Energy company allowed to intervene in lawsuit
Glenwood Springs, CO Colorado
GLENWOOD SPRINGS, Colorado ” A federal district judge has allowed Vantage Energy, the company that successfully bid on federal mineral leases on top of the Roan Plateau Planning Area, to intervene in a current lawsuit over the future of the area.
While U.S. District Judge John Kane ruled that the company could intervene in the lawsuit filed by 10 environmental groups, he also said that the company’s participation should be limited “in the interest of efficient conduct of the proceedings,” court documents show.
Ten environmental groups filed a lawsuit in July arguing that the BLM’s plan for natural gas development on the Roan Plateau violated the National Environmental Policy Act (NEPA). Vantage Energy and the federal government have denied that allegation, court documents show.
The lawsuit was filed about a month before an Aug. 14 lease sale of 54,600 acres in the Roan Plateau Planning Area. That sale brought in about $114 million. Vantage bid about $57 million for 19 parcels in the area.
The environmental groups argued against Vantage’s attempt to intervene in the case. They said the company didn’t show that the federal government “will fail to adequately represent its interests,” according to court records.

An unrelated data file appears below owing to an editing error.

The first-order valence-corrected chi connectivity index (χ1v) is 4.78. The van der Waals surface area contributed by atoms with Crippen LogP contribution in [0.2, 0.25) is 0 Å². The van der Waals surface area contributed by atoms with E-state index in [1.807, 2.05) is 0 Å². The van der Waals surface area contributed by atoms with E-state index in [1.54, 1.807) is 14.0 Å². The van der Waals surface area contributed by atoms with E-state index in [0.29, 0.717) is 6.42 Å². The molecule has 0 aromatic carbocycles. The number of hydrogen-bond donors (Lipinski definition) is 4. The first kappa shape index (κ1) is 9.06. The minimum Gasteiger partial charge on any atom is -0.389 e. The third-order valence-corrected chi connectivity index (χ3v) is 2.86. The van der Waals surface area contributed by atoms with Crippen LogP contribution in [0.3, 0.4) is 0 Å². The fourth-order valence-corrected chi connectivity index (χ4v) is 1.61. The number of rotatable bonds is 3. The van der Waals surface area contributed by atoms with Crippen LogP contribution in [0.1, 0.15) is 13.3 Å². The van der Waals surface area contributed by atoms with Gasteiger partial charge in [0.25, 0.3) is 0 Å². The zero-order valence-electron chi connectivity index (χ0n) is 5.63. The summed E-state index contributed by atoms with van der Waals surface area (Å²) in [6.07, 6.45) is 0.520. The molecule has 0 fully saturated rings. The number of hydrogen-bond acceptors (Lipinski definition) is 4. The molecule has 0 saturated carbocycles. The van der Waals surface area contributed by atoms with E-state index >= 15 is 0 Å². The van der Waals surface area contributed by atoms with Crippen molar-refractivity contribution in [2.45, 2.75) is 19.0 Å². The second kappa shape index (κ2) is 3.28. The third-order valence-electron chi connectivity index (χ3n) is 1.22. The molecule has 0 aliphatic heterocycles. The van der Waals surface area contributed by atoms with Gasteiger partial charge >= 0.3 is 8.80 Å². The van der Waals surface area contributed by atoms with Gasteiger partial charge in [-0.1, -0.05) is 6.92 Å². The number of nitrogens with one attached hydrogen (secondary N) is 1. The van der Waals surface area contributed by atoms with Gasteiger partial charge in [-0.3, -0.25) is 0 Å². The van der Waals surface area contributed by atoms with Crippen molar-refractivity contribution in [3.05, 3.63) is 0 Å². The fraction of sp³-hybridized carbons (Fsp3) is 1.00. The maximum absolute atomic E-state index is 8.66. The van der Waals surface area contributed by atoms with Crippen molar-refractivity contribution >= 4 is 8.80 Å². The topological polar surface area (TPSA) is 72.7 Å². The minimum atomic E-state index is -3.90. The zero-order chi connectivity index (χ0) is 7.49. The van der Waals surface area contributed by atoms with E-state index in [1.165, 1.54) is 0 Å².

“Vantage shares the same goal as the United States in this case: To defend the Roan Plateau Record of Decision and the August 14th, 2008 lease sales,” the groups argued in court documents. “As a result, adequate representation is assumed.”
The groups also argued that the close alignment of the federal government and Vantage is highlighted by the fact that Rebecca Watson, now Vantage’s counsel, was the assistant secretary of the Department of Interior from January 2002 to November to 2005.
“In this position, Watson had administrative responsibility over the Bureau of Land Management and had authority over a number of controversial decisions in preparing the Roan Plateau Draft (environmental impact statement),” the groups court filing said.
The BLM is currently reviewing the thousands of protests filed against the August sale of Roan Plateau leases. The BLM can only issue leases after it resolves the protests ” a process that can take several months.
If the BLM rejects a protest, the group who filed it can appeal the decision to the U.S. Department of the Interior’s Board of Land Appeals.
Contact Phillip Yates: 384-9117
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